Appeared in the Charlatan magazine February 2012 http://www.charlatan.ca/2012/02/portals-are-in-business/
By Anthony Morelli February 09 2012.
Even if you’ve never used QR codes, you’ve probably already seen them around. Black and white and square, they’re like barcodes, except they’re not scanned for prices at the cash register — they’re scanned with smartphones to direct us to websites.
The possibilities of advertising with QR codes seem endless — and one Carleton entrepreneur is trying to unlock what he thinks is the QR code’s most promising innovation.
Michael Ayukawa, a member of Carleton’s technology innovation management (TIM) program, is in the process of redefining the QR code’s role with his company, Cornerportal. Using their mobile app, “Scanzai,” Cornerportal is aiming to further merge the physical and digital worlds.
Michael Ayukawa (Graphic by : Don Dimanlig)
Available for Apple and Android mobile devices, Scanzai allows users to scan QR codes that are attached to a physical object, and access a social media forum related specifically to that object.
For example, by scanning the QR code on the door of Cornerportal’s Carleton office, the user would be led to a ‘tag’ that allows anyone to share information, comments, pictures and insights related to the office.
“QR codes are everywhere, but no one has made them interactive,” Ayukawa says. “We make it easy to increase the value of a shared object by adding digital content.”
Using Scanzai, nearly all objects and places have the ability to develop a digital life full of artifacts, emotions, discourse and history.
“Even a simple object becomes really precious, because it has a story,” Ayukawa says.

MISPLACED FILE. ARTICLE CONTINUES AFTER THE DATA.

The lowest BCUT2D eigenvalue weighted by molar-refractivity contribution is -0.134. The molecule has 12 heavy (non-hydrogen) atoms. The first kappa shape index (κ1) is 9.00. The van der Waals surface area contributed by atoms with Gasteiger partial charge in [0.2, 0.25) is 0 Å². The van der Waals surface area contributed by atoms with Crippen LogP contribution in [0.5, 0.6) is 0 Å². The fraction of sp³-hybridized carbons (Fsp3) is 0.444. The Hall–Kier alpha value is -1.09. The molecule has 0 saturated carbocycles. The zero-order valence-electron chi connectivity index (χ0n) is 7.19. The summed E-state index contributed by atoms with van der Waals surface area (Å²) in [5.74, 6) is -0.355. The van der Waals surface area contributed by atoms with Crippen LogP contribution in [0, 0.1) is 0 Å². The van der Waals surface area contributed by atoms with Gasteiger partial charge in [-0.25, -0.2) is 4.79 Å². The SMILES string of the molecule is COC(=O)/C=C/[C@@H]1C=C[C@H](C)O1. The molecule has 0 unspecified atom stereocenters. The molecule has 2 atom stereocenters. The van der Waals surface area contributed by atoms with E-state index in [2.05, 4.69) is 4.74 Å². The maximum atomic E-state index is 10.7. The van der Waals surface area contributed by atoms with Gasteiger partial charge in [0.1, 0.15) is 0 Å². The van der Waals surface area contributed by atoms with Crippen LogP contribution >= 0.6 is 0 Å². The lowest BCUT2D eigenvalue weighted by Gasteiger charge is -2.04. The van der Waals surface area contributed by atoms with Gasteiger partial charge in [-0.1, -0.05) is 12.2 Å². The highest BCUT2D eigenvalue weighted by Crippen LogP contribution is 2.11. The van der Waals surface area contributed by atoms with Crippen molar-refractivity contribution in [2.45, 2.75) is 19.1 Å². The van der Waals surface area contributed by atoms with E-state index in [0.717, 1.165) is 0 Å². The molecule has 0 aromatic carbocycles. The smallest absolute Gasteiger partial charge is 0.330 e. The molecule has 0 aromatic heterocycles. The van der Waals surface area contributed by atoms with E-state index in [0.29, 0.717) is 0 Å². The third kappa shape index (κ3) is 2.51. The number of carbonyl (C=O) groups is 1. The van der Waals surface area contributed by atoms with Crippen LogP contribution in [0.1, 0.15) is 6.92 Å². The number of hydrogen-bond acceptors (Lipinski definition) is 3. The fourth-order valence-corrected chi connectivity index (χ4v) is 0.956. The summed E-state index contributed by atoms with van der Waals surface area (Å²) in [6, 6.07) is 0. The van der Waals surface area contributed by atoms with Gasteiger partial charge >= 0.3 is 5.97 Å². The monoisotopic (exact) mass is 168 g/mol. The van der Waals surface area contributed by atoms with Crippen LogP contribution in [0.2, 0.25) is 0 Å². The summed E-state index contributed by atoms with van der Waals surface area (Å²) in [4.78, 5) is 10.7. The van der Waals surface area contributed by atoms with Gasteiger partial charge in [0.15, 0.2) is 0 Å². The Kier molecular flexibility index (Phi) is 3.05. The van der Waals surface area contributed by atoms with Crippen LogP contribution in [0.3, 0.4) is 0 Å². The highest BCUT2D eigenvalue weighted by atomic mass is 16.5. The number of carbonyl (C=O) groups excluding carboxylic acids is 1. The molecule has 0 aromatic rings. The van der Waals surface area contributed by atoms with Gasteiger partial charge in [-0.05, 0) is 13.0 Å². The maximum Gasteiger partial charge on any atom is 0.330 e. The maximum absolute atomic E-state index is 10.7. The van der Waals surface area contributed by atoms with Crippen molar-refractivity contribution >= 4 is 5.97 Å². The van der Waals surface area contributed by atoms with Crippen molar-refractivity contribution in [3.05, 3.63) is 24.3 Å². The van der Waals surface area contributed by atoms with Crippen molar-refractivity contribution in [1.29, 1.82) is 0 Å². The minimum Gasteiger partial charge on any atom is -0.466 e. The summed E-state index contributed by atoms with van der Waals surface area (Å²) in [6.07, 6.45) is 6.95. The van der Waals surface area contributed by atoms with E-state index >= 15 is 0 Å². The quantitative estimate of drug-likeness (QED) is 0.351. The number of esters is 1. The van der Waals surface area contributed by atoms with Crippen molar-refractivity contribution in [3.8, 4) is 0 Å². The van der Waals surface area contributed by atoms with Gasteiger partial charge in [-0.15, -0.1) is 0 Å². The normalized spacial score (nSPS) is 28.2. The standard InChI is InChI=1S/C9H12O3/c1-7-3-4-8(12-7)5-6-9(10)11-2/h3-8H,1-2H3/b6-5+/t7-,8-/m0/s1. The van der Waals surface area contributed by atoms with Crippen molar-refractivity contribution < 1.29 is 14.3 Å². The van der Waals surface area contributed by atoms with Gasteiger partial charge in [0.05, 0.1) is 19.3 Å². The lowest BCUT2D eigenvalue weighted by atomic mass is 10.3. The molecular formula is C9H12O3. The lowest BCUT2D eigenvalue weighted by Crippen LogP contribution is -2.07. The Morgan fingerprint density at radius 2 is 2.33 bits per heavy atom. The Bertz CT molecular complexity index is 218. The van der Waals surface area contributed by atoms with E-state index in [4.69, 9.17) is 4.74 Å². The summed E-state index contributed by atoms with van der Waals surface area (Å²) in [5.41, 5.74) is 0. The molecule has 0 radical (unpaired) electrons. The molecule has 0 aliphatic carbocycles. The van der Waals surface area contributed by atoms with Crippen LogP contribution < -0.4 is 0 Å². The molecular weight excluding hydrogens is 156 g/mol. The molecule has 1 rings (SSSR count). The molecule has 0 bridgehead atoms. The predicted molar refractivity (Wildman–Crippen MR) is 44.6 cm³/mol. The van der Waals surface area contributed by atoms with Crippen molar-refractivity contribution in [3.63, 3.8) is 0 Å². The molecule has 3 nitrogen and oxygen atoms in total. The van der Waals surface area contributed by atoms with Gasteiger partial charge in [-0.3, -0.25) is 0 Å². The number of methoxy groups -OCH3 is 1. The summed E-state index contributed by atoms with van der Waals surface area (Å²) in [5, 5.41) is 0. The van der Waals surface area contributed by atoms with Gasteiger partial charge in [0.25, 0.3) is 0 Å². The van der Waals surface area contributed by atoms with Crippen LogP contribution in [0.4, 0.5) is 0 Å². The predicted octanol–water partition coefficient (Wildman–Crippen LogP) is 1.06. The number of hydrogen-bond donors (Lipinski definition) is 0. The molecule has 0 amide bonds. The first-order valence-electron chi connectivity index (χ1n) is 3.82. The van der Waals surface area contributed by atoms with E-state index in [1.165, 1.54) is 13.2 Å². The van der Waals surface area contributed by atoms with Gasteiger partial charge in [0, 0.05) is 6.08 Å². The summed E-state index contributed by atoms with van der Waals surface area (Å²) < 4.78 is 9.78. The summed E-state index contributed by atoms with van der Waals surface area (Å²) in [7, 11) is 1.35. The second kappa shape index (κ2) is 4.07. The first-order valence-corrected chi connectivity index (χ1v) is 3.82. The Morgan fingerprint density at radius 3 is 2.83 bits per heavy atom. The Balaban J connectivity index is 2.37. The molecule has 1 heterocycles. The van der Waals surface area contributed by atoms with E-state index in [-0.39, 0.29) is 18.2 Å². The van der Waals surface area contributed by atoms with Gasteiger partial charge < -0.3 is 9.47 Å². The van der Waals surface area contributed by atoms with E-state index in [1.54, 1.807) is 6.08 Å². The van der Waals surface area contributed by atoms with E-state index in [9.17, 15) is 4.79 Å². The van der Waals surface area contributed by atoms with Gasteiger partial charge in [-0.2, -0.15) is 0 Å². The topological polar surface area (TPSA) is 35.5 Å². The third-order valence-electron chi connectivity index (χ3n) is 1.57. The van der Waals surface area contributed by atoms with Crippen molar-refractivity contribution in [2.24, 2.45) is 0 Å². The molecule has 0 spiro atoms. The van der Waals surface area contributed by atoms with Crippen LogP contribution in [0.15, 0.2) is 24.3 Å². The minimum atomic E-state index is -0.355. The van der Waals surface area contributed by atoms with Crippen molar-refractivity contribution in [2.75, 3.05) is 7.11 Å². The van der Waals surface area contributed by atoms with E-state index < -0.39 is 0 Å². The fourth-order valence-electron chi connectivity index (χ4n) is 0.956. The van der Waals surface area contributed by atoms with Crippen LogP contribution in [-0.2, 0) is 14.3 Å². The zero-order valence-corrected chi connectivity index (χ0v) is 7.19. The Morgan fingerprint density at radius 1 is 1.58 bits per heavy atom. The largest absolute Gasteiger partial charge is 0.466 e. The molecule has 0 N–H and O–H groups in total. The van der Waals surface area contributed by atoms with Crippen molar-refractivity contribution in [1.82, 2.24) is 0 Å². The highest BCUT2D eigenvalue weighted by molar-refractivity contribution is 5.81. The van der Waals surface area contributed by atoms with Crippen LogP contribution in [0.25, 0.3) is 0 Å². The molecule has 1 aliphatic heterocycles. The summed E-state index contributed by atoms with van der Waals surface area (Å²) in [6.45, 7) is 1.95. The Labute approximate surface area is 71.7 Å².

And it seems as though Scanzai is attracting some interest. Cornerportal has received grants from the Ottawa Young Entrepreneurs Program and has been successful in attracting private investment for its research and development.
Ayukawa and his team of international business partners, along with students and developers in Shenzhen, China, are all constantly pivoting their product’s focus through experimentation and feedback.
And when asked how Scanzai is received by investors, Ayukawa was optimistic.
He says his vision has been getting some “pull from the market.”
“Everyone generally says ‘Wow, there is real potential with this, there’s definitely something here,’” Ayukawa says.
The product’s potential for growth is practically limitless, he says, since anyone can generate a QR code, and anyone with a smartphone can scan it and add content.
There are, however, some challenges facing this small company.
Like Twitter, in order to gain popularity and widespread use, Ayukawa believes Cornerportal needs to raise its profile and become a recognizable brand.
That’s a difficult task without significant investment. Similarly, exactly how they will be able to generate revenue through advertising is a work in progress, though Ayukawa says he has some ideas for the future.
“I wouldn’t be doing this if I didn’t believe it could be a $50 to $100 million dollar company,” he says.